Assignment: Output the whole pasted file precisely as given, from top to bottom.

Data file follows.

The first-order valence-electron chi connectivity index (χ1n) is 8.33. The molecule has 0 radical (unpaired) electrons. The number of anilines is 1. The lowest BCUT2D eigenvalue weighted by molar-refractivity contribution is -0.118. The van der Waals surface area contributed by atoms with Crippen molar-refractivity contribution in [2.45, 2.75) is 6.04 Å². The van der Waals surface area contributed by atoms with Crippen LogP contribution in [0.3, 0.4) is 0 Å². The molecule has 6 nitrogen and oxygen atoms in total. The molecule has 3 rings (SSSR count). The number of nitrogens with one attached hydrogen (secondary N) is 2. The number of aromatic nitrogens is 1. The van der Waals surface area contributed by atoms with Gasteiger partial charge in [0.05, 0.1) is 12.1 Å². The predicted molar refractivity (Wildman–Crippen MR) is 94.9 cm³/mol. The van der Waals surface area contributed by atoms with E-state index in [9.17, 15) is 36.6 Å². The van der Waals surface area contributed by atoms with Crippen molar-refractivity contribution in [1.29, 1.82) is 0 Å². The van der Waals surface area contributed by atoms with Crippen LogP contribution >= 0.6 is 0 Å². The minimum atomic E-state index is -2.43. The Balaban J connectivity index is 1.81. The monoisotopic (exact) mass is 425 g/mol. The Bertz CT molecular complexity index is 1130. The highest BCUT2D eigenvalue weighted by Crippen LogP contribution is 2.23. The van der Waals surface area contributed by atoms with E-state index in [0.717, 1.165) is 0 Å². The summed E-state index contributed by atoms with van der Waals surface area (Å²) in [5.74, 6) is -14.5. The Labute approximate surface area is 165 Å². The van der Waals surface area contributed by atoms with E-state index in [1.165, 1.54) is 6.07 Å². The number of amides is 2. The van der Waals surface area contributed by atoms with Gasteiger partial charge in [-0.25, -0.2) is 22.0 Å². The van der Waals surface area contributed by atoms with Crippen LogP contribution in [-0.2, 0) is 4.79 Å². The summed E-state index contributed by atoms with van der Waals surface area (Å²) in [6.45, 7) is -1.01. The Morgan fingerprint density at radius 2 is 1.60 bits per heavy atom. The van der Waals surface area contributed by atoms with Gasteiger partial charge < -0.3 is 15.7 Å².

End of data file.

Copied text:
The first-order valence-electron chi connectivity index (χ1n) is 8.33. The molecule has 0 radical (unpaired) electrons. The number of anilines is 1. The lowest BCUT2D eigenvalue weighted by molar-refractivity contribution is -0.118. The van der Waals surface area contributed by atoms with Crippen molar-refractivity contribution in [2.45, 2.75) is 6.04 Å². The van der Waals surface area contributed by atoms with Crippen LogP contribution in [0.3, 0.4) is 0 Å². The molecule has 6 nitrogen and oxygen atoms in total. The molecule has 3 rings (SSSR count). The number of nitrogens with one attached hydrogen (secondary N) is 2. The number of aromatic nitrogens is 1. The van der Waals surface area contributed by atoms with Gasteiger partial charge in [0.05, 0.1) is 12.1 Å². The predicted molar refractivity (Wildman–Crippen MR) is 94.9 cm³/mol. The van der Waals surface area contributed by atoms with E-state index in [9.17, 15) is 36.6 Å². The van der Waals surface area contributed by atoms with Crippen molar-refractivity contribution in [1.29, 1.82) is 0 Å². The van der Waals surface area contributed by atoms with Crippen LogP contribution >= 0.6 is 0 Å². The minimum atomic E-state index is -2.43. The Balaban J connectivity index is 1.81. The monoisotopic (exact) mass is 425 g/mol. The Bertz CT molecular complexity index is 1130. The highest BCUT2D eigenvalue weighted by Crippen LogP contribution is 2.23. The van der Waals surface area contributed by atoms with E-state index in [0.717, 1.165) is 0 Å². The summed E-state index contributed by atoms with van der Waals surface area (Å²) in [5.74, 6) is -14.5. The Labute approximate surface area is 165 Å². The van der Waals surface area contributed by atoms with E-state index in [1.165, 1.54) is 6.07 Å². The number of amides is 2. The van der Waals surface area contributed by atoms with Gasteiger partial charge in [-0.25, -0.2) is 22.0 Å². The van der Waals surface area contributed by atoms with Crippen LogP contribution in [-0.2, 0) is 4.79 Å². The summed E-state index contributed by atoms with van der Waals surface area (Å²) in [6.45, 7) is -1.01. The Morgan fingerprint density at radius 2 is 1.60 bits per heavy atom. The van der Waals surface area contributed by atoms with Gasteiger partial charge < -0.3 is 15.7 Å².